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Racial Disparities In Presidential Pardons Studied, White Convicts Four Times As Likely To Be Pardoned

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A few months after a series of newspaper reports showed that black federal prisoners were much less likely to receive presidential pardons, the federal government is launching a study to look into the pardons process.

The Justice Department is calling on proposals for data collection and reporting for the study. "The purpose of this program is to examine how petitions for pardon are adjudicated by the Justice Department’s Office of the Pardon Attorney," according to an outline of the study.

A full pardon reverts the convicted person's legal status back to before the crime. The federal office of the pardon attorney looks into pardon applications and makes recommendations to the president.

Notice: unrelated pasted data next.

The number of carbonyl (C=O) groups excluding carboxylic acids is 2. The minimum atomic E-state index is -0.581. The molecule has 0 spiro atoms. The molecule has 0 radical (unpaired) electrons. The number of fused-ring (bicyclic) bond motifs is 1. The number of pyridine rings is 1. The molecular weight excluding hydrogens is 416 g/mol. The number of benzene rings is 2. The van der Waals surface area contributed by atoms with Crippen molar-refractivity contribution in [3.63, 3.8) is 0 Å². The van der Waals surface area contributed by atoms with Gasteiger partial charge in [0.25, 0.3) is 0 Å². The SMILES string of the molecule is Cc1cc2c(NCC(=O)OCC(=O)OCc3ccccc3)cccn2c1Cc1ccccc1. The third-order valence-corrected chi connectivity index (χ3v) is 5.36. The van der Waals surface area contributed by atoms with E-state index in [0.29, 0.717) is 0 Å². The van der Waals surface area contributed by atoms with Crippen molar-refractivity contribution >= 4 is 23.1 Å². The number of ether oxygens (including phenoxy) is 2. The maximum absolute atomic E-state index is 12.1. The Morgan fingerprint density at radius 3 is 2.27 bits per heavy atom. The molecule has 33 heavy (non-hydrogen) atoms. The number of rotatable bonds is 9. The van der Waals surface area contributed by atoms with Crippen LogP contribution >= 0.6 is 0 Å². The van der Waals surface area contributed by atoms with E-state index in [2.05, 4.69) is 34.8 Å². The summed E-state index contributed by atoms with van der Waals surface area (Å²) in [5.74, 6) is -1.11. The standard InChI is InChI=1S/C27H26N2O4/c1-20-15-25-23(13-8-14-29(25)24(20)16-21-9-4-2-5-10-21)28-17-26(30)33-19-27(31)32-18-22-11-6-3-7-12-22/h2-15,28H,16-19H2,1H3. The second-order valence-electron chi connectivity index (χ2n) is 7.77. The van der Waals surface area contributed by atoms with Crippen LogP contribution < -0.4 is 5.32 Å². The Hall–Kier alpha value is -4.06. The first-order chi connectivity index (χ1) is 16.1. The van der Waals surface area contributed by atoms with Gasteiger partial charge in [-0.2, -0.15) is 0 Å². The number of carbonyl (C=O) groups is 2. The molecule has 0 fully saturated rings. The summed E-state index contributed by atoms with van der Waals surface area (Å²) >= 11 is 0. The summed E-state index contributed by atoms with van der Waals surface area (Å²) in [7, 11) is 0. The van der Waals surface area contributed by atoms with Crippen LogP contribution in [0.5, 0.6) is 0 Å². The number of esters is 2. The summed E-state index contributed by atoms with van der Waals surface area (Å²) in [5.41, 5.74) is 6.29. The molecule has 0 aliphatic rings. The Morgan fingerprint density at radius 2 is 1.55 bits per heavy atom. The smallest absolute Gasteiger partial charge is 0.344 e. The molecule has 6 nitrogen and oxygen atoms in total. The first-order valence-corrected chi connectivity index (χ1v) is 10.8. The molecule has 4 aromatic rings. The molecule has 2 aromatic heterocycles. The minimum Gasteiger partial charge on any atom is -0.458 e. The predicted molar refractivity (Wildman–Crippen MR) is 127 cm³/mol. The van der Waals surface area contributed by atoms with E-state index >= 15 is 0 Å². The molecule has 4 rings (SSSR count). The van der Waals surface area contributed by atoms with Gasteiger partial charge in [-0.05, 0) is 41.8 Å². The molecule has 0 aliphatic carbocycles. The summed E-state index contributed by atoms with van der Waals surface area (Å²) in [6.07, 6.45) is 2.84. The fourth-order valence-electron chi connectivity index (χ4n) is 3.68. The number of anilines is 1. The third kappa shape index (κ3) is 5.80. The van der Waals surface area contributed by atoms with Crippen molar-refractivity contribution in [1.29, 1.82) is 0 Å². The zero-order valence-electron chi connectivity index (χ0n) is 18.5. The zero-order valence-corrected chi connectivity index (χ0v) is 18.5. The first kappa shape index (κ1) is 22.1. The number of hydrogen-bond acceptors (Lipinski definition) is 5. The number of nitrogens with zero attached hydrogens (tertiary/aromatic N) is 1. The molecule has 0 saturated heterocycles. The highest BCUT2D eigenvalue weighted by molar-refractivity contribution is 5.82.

The purpose of the study, the outline said, is to "test the primary hypothesis that all other things being equal African Americans and other minorities are less likely to progress in the pardon adjudication process than applicants of other races." It will look at the pardon applications submitted between October 1, 2001 and April 30, 2012. The study will not focus on those cases in which a convict's sentence was merely reduced.

The Washington Post and ProPublica series, called "Shades of Mercy," found that white applicants for federal pardons were almost four times as likely to be pardoned of their crimes than minority applicants. It also found that married applicants and those with backing from members of Congress fared especially well in having their pardons granted.

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